The good news is that change is on the horizon. “I think the younger generation has shunned the stigma of males having bonded relationships with other males more than generations past,” notes Hansen.
Part of this societal shift is the broader acceptance of gender fluidity and a decreased concern about what is considered male or female. It’s more about doing what feels true to you and what’s best for your mental health.
Universal Friendship Qualities That Promote Mental Health
Open communication is an ability all people possess. It’s stereotypical to say that only those with female attributes foster healthy relationships. It’s also unfair to say that males don’t have relationships where they are fulfilled, even if they have one good friend or a partner they talk to. The key is putting into practice what works for you.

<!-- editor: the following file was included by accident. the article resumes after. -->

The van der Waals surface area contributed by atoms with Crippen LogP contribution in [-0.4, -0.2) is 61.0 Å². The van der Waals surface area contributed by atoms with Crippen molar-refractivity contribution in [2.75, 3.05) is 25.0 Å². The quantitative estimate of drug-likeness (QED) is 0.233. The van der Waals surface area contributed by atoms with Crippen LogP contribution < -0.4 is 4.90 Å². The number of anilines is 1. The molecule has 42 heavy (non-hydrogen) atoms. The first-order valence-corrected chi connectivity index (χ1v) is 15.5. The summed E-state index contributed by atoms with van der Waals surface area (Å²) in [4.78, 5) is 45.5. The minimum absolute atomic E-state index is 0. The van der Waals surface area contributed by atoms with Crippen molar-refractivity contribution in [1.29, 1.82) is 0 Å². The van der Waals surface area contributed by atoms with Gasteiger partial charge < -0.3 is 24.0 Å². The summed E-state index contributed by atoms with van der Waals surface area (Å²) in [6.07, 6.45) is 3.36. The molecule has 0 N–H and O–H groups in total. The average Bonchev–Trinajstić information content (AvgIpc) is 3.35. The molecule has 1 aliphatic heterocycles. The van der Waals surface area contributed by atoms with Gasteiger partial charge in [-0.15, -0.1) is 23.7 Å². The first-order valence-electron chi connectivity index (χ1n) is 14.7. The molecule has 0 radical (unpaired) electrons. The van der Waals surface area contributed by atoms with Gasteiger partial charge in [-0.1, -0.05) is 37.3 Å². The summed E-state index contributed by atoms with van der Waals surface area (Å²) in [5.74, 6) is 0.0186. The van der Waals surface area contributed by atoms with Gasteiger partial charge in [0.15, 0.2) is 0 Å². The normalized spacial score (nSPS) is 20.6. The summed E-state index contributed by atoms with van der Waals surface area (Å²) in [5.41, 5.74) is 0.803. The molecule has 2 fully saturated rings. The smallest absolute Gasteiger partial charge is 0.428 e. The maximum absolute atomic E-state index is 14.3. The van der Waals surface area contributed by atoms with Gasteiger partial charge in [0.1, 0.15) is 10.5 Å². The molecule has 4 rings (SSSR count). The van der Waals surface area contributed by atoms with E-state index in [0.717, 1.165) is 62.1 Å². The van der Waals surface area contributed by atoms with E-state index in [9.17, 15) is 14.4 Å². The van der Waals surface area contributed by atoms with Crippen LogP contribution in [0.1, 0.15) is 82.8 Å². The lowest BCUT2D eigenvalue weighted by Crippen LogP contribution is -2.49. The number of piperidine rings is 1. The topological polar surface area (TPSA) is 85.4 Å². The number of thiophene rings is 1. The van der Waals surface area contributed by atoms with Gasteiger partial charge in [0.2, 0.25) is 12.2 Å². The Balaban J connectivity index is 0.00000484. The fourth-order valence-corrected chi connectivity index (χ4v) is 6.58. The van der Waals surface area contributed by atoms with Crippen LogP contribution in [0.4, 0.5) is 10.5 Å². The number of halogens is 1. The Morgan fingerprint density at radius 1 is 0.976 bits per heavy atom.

“There are a lot of practical ways these days to foster friendships. Almost daily I recommend people find others they can connect with. There are meet-up groups that address everything from trivia to veterans’ groups and the digital world has opened up more ways to find others with similar interests,” Hansen says.
Finding people you relate to brings a level of satisfaction and contentment that benefits you mentally and emotionally. And that helps improve your mental health.
“Accepting our emotions is a uniquely genderless thing to do. Whether it means to be softer, or to be more vulnerable, being more genuinely and authentically ourselves helps to decrease cognitive dissonance, and increase our levels of happiness,” Petrozziello concludes.
What This Means For You
Extensive research has shown that friendships, and social connection, are good for your mental health, but men have been struggling in this area recently. Tapping into the communication skills that nurture strong relationships is something that all people can do—regardless of gender—and take advantage of the mental, emotional, and physical benefits they provide.